Wednesday, April 27, 2011
Toothing Planes and Glue Pots
I started the American School of French Marquetry to introduce woodworkers (who were not fortunate enough to have been born in France) to a tool that is amazing: the chevalet de marqueterie. Unfortunately, the British translated the name to "donkey" and the aversion to the tool has persisted for centuries. I say, unfortunately, since I think the chevalet is the neatest tool since the one made to slice bread.
In my 40+ years of collecting woodworking tools (that do not require electricity), I think I have read most of the books and visited many of the sales and collections, so that I can usually recognize what a tool is designed to do. Sometimes I find a special purpose plane or tool which becomes the subject of speculation, as it might not be obvious to the first glance what it does. One of the fun pastimes for tool collectors is to share such tools among themselves to create intelligent speculation and form opinions, often not even close to the actual truth.
This has been going on for years.
One of my favorite books is the 50th anniversary publication of "The Chronicle of the Early American Industries Association", volumes 12-26, March, 1959 to December, 1973. It is nearly 1000 pages in one book which comprises all the newsletters of EAIA during those years. It is very interesting to read the questions raised and follow the responses during the following issues, as members add to the collective knowledge of some obscure aspect of the trades.
I noticed early in reading this book a question about a toothing plane. Something like "what is the purpose?" As I followed the train of thought through pages and pages of information, it became clear to me that the toothing plane was a common tool that had lost its importance in the trade by the middle of the 20th century. So I immediately started collecting toothing planes.
I found out a lot about the tool, some of which I discovered through research, some from European masters and some from direct experience. One of the first things I was told was the toothing plane proved the "truth" of the work. By that I mean that when you hand surface wood, and then veneer it, you need to know it is flat. Any imperfections created by hand planing will be transmitted through the veneer, as the hot glue cures and pulls down the veneer tightly onto the surface. By running the toothing plane at an angle to the grain, first in one direction and then in the opposite direction, you create a cross hatching of tooth marks which will not appear on any slight depression. Therefore, an even pattern of tooth marks on the entire surface proves it is flat, or the "truth" of your work.
In researching early veneer methods in France, I learned that before 1800 all veneer was sawn by hand from logs. This process left rather rough saw marks on the veneer and the material was obviously thick, about 3-4mm. Such veneer would be hard to bend onto the shapes of the furniture made during the Baroque and Rococo periods. Therefore, a toothing plane was developed, with rather fine teeth, to work the veneer, removing the saw marks and making the veneer thinner without creating tearout. The toothing plane has a steep angle to the blade, between 85-100 degrees, like a scraper.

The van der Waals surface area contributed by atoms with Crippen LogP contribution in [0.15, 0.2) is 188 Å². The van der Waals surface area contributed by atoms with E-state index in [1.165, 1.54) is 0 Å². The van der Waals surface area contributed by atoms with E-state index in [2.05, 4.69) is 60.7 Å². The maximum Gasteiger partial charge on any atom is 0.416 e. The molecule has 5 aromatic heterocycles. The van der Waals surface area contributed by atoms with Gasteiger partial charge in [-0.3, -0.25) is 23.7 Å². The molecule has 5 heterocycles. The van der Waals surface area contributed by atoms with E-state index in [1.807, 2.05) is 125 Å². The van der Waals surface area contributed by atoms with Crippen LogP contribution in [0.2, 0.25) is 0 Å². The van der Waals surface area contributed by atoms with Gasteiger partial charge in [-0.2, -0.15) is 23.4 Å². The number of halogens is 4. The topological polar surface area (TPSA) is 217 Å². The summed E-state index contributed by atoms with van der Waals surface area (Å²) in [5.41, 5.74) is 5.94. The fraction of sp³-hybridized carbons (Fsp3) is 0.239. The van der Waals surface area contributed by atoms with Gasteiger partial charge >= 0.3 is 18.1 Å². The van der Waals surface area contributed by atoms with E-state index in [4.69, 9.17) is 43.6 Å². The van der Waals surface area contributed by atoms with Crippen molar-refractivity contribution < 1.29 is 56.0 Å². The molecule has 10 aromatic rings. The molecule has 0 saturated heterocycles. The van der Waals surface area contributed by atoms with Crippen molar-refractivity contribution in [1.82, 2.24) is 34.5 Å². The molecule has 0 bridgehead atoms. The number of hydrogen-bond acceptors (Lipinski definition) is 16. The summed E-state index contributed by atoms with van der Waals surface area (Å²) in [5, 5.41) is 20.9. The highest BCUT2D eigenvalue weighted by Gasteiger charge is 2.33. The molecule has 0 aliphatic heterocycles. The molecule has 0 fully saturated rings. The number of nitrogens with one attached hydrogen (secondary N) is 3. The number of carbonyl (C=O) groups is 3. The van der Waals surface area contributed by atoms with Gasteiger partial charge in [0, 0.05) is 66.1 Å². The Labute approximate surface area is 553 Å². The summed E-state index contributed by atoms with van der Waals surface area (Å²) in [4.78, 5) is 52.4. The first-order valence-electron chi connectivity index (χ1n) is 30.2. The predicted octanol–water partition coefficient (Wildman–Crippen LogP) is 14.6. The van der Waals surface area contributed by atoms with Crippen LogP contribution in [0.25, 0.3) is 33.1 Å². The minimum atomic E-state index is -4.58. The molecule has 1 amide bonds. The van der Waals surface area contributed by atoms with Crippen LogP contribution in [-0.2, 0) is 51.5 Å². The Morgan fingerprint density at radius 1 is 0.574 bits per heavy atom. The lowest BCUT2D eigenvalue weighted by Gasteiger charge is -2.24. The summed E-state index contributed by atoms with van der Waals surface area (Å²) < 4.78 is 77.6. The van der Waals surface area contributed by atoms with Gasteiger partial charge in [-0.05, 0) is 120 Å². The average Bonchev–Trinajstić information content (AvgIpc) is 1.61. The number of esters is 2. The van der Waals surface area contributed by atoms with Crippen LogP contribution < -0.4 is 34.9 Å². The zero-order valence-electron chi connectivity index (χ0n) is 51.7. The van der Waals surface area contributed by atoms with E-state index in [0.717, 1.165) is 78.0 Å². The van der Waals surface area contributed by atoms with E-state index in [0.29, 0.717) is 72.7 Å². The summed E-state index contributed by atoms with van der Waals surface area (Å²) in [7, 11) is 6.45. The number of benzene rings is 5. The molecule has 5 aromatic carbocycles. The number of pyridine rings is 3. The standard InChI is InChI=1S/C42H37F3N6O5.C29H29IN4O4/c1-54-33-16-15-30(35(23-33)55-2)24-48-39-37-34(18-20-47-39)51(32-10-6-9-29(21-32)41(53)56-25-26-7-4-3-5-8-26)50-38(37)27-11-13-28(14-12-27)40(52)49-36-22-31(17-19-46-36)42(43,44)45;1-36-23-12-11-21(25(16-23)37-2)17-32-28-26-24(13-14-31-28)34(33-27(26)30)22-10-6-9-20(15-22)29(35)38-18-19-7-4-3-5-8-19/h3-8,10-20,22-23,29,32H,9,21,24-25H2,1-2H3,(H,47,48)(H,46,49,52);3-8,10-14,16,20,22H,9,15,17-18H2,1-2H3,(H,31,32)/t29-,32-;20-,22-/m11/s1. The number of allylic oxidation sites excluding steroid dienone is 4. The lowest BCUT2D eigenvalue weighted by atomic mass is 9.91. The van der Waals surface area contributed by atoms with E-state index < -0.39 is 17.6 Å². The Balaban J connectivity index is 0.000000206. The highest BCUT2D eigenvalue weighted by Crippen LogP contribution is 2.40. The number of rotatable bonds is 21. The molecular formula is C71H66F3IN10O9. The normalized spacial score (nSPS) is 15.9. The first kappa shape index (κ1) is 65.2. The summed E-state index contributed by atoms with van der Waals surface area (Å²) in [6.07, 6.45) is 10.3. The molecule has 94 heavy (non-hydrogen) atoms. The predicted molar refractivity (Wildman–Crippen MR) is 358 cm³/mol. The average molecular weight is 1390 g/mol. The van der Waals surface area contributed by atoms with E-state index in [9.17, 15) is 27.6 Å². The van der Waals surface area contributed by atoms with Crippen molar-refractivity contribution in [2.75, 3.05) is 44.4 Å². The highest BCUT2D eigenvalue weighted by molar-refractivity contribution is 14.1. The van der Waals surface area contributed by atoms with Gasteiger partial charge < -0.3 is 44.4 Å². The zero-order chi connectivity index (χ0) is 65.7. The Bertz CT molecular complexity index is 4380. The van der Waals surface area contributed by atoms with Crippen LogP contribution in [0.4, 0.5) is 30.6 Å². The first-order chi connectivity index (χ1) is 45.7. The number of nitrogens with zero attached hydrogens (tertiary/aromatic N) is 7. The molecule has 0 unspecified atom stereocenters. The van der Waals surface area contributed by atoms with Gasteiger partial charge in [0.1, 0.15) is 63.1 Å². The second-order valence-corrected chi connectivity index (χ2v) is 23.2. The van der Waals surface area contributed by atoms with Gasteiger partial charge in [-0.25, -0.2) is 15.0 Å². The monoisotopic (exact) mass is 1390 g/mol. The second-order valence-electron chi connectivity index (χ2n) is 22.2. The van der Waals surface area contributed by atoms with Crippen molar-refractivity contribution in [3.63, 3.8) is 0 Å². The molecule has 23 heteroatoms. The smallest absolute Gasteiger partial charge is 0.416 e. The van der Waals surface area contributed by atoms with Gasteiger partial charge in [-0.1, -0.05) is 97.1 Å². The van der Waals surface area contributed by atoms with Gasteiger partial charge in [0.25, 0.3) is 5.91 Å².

Another plane with much larger teeth was made for the carcase. Usually the carcase was made of oak or beech and hand surfaced, so it needed to be toothed to guarantee a flat surface.
After 1800 the French created a mechanical saw which made veneer much neater, usually 1.2-2mm in thickness, and with regular saw marks. Therefore the toothing plane with the fine teeth was no longer necessary, but the other plane remained in the shop for the carcase. As steam power became popular, slicing veneer machinery replaced the saw (except in France) and the use of power tools in general made toothing unnecessary. However, in traditional workshops where hot glue was used, evidence of toothing plane marks remained until the middle 20th century.
The survival of the toothing plane is due to other reasons it was used. It creates a larger glue surface area. It reduces the chance of glue starvation when the joint is under pressure. It removes dirt, old glue, and oxidation, creating a fresh wood surface. It is essential in applying rubbed glue joints and hammer veneering. Most importantly, when the surface is hand planed, it proves the ""truth" of the work.
The first tool I made when I started my career was a toothing plane, shown in the left of the photo. Note the variation in the tooth spacing on the irons, which range from an 18th century iron on the left to a 20th century iron on the right.
More on glue pots tomorrow. I'll also talk about how to sharpen toothing plane irons.